Rated: PG-13 Reviewed by: Frank Release date: April 15, 2005 Released by: Lions Gate Films
The House of D has potential which it fails to reach.
David Duchovny directs and plays Tom Warshaw an artist living in Paris married to a French beauty; they have a 13 year old son. Tom sees in his son the 13 year old he once was in New York City. The younger Tom played earnestly and effectively by Anton Yelchin (Hearts in Atlantis) learns a certain practical philosophy from a nameless inmate (singer Erykah Badu) through a prison window, the prison is The House of Detention. Her disembodied voice (that is his only contact) comes from an upper story prison window as she looks down on the street through a piece of mirror. The House of D today has been replaced by a garden.
Tom's remembrance of his coming of age time in New York is filled with the agony of an unstable mother (Tea Leoni) and his friendship with janitor named Pappass (Robin Williams) who is called retarded at the beginning and mentally challenged later. Williams' character is conveniently smart and limited to suit the needs of the script.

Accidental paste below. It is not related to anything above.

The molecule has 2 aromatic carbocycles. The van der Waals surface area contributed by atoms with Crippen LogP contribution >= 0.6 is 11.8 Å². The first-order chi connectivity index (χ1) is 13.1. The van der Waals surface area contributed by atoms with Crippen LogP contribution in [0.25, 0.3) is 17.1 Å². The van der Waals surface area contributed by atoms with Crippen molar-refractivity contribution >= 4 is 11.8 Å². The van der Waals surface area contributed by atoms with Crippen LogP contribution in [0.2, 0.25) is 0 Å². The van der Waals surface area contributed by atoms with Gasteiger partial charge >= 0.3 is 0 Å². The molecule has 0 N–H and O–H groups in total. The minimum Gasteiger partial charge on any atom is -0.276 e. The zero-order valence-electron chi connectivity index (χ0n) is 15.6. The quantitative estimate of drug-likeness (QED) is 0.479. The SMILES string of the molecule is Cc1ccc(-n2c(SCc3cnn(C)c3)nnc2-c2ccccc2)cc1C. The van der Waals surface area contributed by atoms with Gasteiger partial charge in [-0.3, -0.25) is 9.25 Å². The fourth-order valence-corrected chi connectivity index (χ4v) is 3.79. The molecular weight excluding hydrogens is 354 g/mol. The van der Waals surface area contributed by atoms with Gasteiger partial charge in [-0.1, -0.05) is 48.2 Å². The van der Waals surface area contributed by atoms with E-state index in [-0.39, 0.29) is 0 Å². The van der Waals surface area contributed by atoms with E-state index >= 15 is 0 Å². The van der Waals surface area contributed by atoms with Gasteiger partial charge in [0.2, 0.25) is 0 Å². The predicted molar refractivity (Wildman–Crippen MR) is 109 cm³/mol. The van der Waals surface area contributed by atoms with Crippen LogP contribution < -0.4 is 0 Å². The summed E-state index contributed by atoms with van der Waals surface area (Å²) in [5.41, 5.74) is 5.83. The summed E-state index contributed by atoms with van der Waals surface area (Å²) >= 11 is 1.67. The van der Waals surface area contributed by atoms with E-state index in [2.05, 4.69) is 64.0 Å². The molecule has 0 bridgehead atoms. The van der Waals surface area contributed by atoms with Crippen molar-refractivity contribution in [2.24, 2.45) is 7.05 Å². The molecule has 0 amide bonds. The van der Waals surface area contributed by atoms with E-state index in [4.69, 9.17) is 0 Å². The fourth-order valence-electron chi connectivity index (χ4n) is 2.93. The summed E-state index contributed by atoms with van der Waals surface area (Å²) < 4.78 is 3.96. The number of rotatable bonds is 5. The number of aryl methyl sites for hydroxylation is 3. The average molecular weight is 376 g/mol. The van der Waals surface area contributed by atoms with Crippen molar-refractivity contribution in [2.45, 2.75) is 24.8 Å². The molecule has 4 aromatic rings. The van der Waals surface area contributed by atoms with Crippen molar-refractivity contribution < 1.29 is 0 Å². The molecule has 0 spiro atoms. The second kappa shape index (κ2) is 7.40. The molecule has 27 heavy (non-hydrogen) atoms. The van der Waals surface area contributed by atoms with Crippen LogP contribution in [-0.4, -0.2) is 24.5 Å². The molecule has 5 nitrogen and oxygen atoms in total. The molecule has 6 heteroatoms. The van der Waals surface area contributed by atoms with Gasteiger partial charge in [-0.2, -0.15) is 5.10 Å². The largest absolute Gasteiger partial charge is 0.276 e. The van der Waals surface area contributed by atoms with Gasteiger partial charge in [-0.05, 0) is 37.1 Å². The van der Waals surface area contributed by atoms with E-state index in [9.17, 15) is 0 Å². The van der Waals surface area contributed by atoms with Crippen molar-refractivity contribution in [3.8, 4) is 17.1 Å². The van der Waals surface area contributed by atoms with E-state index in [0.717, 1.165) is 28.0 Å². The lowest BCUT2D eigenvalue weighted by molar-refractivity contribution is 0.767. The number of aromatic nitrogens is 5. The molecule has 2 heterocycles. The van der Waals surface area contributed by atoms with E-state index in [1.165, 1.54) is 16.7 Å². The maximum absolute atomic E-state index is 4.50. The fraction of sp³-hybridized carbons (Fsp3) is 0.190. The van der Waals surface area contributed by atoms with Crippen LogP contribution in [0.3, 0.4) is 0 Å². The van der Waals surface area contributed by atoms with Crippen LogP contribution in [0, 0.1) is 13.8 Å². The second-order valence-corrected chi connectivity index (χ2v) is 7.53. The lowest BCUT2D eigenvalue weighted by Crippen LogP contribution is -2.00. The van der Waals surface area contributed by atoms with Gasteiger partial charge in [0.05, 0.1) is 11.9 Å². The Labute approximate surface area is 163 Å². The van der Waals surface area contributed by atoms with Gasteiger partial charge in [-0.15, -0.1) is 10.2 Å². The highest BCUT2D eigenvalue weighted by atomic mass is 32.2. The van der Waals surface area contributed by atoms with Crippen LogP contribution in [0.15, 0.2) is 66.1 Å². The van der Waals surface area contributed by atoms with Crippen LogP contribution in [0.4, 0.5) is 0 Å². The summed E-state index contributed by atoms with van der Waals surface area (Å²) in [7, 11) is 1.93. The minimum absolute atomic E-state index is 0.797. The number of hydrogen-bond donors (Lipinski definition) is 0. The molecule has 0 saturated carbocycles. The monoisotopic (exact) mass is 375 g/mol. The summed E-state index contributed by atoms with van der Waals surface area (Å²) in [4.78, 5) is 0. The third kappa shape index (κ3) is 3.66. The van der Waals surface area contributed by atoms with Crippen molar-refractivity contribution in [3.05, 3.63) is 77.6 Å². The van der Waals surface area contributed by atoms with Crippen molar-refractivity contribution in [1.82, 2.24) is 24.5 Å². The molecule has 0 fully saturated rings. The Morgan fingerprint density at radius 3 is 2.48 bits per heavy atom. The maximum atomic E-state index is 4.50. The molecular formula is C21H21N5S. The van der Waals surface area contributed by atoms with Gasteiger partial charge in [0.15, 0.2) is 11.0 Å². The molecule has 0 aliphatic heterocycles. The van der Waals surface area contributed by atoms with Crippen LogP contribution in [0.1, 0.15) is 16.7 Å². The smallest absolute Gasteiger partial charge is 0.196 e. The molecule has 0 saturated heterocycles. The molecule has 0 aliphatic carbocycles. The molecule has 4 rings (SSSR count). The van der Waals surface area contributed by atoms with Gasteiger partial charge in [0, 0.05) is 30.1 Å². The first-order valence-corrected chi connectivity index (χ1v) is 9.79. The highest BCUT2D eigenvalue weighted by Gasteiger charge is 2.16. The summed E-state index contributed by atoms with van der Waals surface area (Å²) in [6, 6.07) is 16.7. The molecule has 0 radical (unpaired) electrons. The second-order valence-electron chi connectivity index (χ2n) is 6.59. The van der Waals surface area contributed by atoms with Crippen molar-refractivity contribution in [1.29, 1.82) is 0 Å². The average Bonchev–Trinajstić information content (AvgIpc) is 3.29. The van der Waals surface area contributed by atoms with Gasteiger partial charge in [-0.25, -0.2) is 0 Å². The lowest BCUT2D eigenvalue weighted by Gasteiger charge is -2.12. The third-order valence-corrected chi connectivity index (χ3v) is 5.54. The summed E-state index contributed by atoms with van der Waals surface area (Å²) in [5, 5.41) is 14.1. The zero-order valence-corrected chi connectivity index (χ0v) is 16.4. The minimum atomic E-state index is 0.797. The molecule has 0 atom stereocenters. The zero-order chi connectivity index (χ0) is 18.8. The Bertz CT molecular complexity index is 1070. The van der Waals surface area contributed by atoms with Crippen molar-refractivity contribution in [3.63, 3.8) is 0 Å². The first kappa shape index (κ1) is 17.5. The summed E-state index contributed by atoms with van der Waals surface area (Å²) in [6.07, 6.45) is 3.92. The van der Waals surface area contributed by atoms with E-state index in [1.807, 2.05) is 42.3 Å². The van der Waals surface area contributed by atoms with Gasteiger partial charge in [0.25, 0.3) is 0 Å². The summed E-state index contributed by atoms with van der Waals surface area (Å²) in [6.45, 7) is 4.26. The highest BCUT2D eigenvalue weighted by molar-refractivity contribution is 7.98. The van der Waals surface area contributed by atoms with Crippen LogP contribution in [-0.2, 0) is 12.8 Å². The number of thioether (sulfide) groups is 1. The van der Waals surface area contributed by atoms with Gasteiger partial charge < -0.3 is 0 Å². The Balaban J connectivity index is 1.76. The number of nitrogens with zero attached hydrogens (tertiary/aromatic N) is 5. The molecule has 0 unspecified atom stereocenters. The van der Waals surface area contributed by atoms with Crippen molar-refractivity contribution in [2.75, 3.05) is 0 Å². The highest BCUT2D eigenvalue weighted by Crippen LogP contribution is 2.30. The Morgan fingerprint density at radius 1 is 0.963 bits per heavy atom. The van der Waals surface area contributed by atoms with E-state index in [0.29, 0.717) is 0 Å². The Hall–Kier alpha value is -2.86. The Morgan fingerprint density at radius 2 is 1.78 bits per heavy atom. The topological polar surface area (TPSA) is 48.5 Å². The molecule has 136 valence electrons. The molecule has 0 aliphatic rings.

Yelchin is worth watching, he is quite effective and the idea of a ghost like voice coming from a space above the sidewalk in New York is potentially intriguing - so is the climax, but overall the film doesn't fill the need which it establishes in the beginning.
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